Ghost-Sign Sleuth: Bringing the Past to Life in Astoria, Oregon

By Charles Purdy

For his first major ghost-sign “reanimation” project since becoming an Adobe Creative Resident, designer Craig Winslow chose a wall in Astoria, Oregon, that showed traces of several signs on at least two layers (he reckons there are other layers below those two). With only phantom outlines and mere patches of faded paint to work with, Winslow had to do some painstaking detective work.

During his year as a Creative Resident, Winslow will be bringing multiple ghost signs back to life, via projection mapping—digitally re-creating the signs and then projecting them onto the walls where they originally appeared.

Having become fascinated by these faded messages from the past and discovering many promising candidates in his new home state of Oregon, Winslow chose to focus on a wall in the city of Astoria. A primary element of that wall was an area with two evident ghost signs, one on top of the other. An advertisement for the Astoria Sign Company is relatively easy to make out; beneath that, a faded secondary outline provided hints of an earlier sign. Some subtle letterforms are visible, and with a bit of effort Winslow was able to piece together the words tailors and clothiers.

“This ghost sign had multiple intact layers, and that’s one of my favorite qualities—being able to bring former layers back to life where some remnants of paint remain,” says Winslow. “Also, the location was good, with a deck right across from it, and the owner of the building was very supportive of the project.”

Winslow’s first step was taking multiple photos of the site and then combining and adjusting the images, in order to get an accurate flat surface that he could work with when he created the projection. (He started with Photoshop’s Photomerge tool, and then he made adjustments with the Free Transform tool and the Bezier Warp effect.)


One of Winslow’s first stops was Astoria’s Heritage Museum.

“With the Astoria project, I was sort of finding my process,” he says. “The sleuthing and detective work really became a focus, and I was surprised at how much information was out there—part of what I’m figuring out now is just how long I want to spend on research, because it could really go on forever.”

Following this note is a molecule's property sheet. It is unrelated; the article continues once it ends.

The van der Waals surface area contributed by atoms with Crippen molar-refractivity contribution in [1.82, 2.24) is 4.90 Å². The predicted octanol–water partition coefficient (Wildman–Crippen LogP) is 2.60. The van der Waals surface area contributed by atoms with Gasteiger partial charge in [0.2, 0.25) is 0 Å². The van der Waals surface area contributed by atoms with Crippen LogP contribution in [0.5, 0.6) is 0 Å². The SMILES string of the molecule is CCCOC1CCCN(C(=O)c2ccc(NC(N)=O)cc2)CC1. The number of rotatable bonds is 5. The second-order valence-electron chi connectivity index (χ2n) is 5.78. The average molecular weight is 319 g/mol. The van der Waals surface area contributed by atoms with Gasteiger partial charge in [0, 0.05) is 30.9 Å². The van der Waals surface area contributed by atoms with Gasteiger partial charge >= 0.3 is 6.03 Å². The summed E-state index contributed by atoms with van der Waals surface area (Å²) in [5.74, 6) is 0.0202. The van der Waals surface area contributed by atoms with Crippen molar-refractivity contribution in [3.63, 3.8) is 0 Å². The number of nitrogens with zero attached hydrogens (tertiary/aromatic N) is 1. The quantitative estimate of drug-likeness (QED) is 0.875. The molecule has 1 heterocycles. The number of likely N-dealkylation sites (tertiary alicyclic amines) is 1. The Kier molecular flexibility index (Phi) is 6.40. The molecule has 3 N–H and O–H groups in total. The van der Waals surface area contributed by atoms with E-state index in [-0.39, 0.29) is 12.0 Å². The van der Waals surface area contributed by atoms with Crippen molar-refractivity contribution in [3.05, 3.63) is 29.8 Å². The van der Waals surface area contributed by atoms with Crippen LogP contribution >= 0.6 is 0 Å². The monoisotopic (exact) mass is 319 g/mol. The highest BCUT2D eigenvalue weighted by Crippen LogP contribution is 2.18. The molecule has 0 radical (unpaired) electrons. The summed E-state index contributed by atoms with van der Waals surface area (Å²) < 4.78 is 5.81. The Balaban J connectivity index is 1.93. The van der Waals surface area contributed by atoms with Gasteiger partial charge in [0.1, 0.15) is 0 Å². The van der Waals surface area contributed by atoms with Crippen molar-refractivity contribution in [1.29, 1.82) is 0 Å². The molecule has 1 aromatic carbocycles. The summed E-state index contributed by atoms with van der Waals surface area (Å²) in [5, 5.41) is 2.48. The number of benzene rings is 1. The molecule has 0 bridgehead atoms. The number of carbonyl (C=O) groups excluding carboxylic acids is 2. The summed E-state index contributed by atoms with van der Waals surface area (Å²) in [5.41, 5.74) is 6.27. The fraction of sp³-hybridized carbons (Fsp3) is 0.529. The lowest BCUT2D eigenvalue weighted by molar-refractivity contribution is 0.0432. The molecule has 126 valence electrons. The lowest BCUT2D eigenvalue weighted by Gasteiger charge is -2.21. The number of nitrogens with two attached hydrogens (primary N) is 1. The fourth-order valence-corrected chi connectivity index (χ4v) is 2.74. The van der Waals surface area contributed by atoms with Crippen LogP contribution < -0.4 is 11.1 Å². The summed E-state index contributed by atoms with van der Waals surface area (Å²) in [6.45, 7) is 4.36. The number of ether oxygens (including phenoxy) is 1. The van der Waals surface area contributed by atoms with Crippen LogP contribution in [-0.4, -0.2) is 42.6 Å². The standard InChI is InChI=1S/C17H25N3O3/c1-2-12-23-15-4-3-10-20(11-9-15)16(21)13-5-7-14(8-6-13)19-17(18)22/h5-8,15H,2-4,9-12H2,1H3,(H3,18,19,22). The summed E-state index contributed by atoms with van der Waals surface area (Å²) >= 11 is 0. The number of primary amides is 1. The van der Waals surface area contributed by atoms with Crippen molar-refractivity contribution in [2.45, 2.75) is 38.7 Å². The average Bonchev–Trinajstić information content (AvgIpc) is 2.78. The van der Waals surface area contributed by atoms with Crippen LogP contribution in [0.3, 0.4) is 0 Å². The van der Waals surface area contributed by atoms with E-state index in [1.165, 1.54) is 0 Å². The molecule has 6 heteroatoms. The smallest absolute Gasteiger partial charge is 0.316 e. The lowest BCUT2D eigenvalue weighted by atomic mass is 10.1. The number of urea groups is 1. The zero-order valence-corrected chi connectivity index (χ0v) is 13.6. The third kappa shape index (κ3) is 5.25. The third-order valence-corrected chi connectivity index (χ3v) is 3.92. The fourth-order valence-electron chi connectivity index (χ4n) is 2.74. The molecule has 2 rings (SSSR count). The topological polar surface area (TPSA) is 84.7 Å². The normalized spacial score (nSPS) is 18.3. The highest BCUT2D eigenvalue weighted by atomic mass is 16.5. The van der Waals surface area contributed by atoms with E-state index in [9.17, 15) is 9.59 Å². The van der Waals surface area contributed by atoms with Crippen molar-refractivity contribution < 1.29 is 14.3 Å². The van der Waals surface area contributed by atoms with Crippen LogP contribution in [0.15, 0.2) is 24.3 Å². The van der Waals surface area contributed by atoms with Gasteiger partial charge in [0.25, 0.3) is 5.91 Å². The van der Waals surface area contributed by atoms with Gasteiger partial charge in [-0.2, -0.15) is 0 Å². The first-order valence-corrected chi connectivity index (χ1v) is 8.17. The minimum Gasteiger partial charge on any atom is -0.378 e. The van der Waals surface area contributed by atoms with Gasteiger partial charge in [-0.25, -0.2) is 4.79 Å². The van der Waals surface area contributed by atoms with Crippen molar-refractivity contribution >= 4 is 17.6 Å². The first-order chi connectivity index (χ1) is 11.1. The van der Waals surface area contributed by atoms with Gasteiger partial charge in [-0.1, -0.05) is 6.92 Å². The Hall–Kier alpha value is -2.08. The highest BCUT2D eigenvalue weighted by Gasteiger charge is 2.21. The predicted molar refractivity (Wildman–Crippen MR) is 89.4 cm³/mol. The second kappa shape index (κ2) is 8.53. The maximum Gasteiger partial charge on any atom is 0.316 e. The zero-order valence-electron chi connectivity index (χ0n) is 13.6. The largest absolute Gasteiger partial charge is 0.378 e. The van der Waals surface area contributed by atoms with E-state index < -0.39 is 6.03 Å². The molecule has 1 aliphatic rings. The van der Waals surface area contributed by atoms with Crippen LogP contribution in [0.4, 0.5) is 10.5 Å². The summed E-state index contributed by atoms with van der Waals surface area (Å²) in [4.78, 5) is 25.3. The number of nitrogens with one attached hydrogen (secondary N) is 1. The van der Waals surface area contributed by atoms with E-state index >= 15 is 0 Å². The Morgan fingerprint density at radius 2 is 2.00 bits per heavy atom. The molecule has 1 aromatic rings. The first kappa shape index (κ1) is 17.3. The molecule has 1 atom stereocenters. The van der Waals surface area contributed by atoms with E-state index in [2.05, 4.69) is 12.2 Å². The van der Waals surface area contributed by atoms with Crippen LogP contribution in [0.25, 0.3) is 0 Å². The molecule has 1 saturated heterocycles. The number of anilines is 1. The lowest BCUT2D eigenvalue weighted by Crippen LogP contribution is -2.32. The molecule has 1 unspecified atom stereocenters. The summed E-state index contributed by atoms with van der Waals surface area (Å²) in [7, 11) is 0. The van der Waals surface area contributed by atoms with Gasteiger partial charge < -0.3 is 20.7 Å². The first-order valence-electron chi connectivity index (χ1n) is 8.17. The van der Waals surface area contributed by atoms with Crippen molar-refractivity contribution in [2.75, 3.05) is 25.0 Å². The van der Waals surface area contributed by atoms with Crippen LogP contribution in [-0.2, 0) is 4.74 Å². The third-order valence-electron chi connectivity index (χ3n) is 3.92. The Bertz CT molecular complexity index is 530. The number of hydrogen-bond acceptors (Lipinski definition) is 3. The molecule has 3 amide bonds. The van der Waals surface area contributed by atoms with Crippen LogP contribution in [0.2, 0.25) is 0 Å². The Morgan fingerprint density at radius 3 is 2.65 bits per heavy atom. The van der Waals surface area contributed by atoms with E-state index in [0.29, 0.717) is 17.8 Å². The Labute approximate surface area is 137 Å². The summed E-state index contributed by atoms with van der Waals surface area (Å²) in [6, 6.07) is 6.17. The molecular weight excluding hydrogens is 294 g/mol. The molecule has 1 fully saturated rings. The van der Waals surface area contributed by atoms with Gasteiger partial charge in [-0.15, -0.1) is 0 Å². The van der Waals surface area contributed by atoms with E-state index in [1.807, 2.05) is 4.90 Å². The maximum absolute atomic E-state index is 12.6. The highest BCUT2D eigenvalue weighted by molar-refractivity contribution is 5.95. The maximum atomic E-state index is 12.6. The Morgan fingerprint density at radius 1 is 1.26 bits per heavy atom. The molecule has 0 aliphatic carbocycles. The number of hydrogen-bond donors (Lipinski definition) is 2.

The museum’s archive of Sanborn maps provided valuable clues about the signs’ original contents. (Starting in 1867, Sanborn, a U.S. publisher, created detailed maps of U.S. towns and cities—originally, the maps helped insurance companies estimate fire risks.)

“The maps in the Sanborn survey books are so detailed,” says Winslow. “They show the town’s businesses and who owned what, where things were, and what the structures were made of.”

To aid his research, Winslow first consulted old Astoria city directories and Sanborn maps of the city.

Winslow learned that the building next to his sign (which, nowadays, partially obscures the sign) had once been a gas station—a high-traffic area that made his wall prime real estate for an advertisement.  

The Astoria Sign Company—the most legible part of the sign wall—was the first thing he looked up. “I found a couple of names that would prove useful, because then I could then go to the library and learn about those people,” he says.

As he learned new details about the building with the signs on it and the buildings around it, Winslow was also sketching over an image of the signs, using Adobe Illustrator Draw on his iPad, to see what might fit. “A clue was the word tailors,” he explains. “If I could look up tailor shops that existed near where the sign was, then I could potentially find out the name of the business. Then I could figure out the upper two lines of the tailor advertisement, because I had no idea. It’s far too worn.”